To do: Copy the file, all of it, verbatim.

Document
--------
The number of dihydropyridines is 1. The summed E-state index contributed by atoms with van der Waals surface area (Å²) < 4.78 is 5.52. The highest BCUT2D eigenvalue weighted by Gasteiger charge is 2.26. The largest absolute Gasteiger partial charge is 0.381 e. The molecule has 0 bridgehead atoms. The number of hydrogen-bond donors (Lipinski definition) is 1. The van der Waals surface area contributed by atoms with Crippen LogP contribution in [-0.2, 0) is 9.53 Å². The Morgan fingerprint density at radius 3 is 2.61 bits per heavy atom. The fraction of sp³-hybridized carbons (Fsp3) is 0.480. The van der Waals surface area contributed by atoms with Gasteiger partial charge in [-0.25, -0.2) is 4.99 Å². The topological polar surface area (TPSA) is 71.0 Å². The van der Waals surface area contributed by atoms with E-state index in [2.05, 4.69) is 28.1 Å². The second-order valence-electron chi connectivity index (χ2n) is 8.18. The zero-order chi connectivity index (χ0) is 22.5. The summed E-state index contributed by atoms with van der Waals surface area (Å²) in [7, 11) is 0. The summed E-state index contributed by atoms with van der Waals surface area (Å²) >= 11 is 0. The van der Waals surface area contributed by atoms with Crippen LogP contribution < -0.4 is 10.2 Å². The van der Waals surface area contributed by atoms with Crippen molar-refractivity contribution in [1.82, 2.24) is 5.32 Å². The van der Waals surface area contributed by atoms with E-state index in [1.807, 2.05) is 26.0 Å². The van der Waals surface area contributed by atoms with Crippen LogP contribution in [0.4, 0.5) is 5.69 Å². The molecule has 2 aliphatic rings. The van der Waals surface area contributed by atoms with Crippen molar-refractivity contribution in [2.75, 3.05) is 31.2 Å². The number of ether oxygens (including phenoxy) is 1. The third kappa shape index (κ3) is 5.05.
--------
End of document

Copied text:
The number of dihydropyridines is 1. The summed E-state index contributed by atoms with van der Waals surface area (Å²) < 4.78 is 5.52. The highest BCUT2D eigenvalue weighted by Gasteiger charge is 2.26. The largest absolute Gasteiger partial charge is 0.381 e. The molecule has 0 bridgehead atoms. The number of hydrogen-bond donors (Lipinski definition) is 1. The van der Waals surface area contributed by atoms with Crippen LogP contribution in [-0.2, 0) is 9.53 Å². The Morgan fingerprint density at radius 3 is 2.61 bits per heavy atom. The fraction of sp³-hybridized carbons (Fsp3) is 0.480. The van der Waals surface area contributed by atoms with Gasteiger partial charge in [-0.25, -0.2) is 4.99 Å². The topological polar surface area (TPSA) is 71.0 Å². The van der Waals surface area contributed by atoms with E-state index in [2.05, 4.69) is 28.1 Å². The second-order valence-electron chi connectivity index (χ2n) is 8.18. The zero-order chi connectivity index (χ0) is 22.5. The summed E-state index contributed by atoms with van der Waals surface area (Å²) in [7, 11) is 0. The summed E-state index contributed by atoms with van der Waals surface area (Å²) >= 11 is 0. The van der Waals surface area contributed by atoms with Crippen LogP contribution < -0.4 is 10.2 Å². The van der Waals surface area contributed by atoms with Crippen molar-refractivity contribution in [1.82, 2.24) is 5.32 Å². The van der Waals surface area contributed by atoms with E-state index in [1.807, 2.05) is 26.0 Å². The van der Waals surface area contributed by atoms with Crippen LogP contribution in [0.4, 0.5) is 5.69 Å². The molecule has 2 aliphatic rings. The van der Waals surface area contributed by atoms with Crippen molar-refractivity contribution in [2.75, 3.05) is 31.2 Å². The number of ether oxygens (including phenoxy) is 1. The third kappa shape index (κ3) is 5.05.